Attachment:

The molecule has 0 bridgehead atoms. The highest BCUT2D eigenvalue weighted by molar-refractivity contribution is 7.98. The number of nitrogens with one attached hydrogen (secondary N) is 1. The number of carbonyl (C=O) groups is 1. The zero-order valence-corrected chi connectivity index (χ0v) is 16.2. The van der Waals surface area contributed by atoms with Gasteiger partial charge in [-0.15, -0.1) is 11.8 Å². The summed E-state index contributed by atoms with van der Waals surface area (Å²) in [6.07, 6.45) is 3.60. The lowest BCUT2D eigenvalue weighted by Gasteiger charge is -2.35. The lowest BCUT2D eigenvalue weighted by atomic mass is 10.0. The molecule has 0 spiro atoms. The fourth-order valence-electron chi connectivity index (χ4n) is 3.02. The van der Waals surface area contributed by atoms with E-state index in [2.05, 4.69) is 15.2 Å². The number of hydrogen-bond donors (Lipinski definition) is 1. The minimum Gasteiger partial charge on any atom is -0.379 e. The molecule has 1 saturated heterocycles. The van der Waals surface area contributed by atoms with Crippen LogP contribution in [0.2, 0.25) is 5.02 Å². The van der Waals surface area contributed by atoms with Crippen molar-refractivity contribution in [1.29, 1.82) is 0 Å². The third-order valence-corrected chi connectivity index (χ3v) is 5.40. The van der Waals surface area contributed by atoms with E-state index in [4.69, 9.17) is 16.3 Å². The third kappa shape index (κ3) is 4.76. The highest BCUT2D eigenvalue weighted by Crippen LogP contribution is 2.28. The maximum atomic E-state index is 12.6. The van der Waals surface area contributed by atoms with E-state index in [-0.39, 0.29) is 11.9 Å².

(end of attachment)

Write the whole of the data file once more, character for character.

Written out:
The molecule has 0 bridgehead atoms. The highest BCUT2D eigenvalue weighted by molar-refractivity contribution is 7.98. The number of nitrogens with one attached hydrogen (secondary N) is 1. The number of carbonyl (C=O) groups is 1. The zero-order valence-corrected chi connectivity index (χ0v) is 16.2. The van der Waals surface area contributed by atoms with Gasteiger partial charge in [-0.15, -0.1) is 11.8 Å². The summed E-state index contributed by atoms with van der Waals surface area (Å²) in [6.07, 6.45) is 3.60. The lowest BCUT2D eigenvalue weighted by Gasteiger charge is -2.35. The lowest BCUT2D eigenvalue weighted by atomic mass is 10.0. The molecule has 0 spiro atoms. The fourth-order valence-electron chi connectivity index (χ4n) is 3.02. The van der Waals surface area contributed by atoms with E-state index in [2.05, 4.69) is 15.2 Å². The number of hydrogen-bond donors (Lipinski definition) is 1. The minimum Gasteiger partial charge on any atom is -0.379 e. The molecule has 1 saturated heterocycles. The van der Waals surface area contributed by atoms with Crippen LogP contribution in [0.2, 0.25) is 5.02 Å². The van der Waals surface area contributed by atoms with Crippen molar-refractivity contribution in [1.29, 1.82) is 0 Å². The third-order valence-corrected chi connectivity index (χ3v) is 5.40. The van der Waals surface area contributed by atoms with E-state index in [4.69, 9.17) is 16.3 Å². The third kappa shape index (κ3) is 4.76. The highest BCUT2D eigenvalue weighted by Crippen LogP contribution is 2.28. The maximum atomic E-state index is 12.6. The van der Waals surface area contributed by atoms with E-state index in [-0.39, 0.29) is 11.9 Å².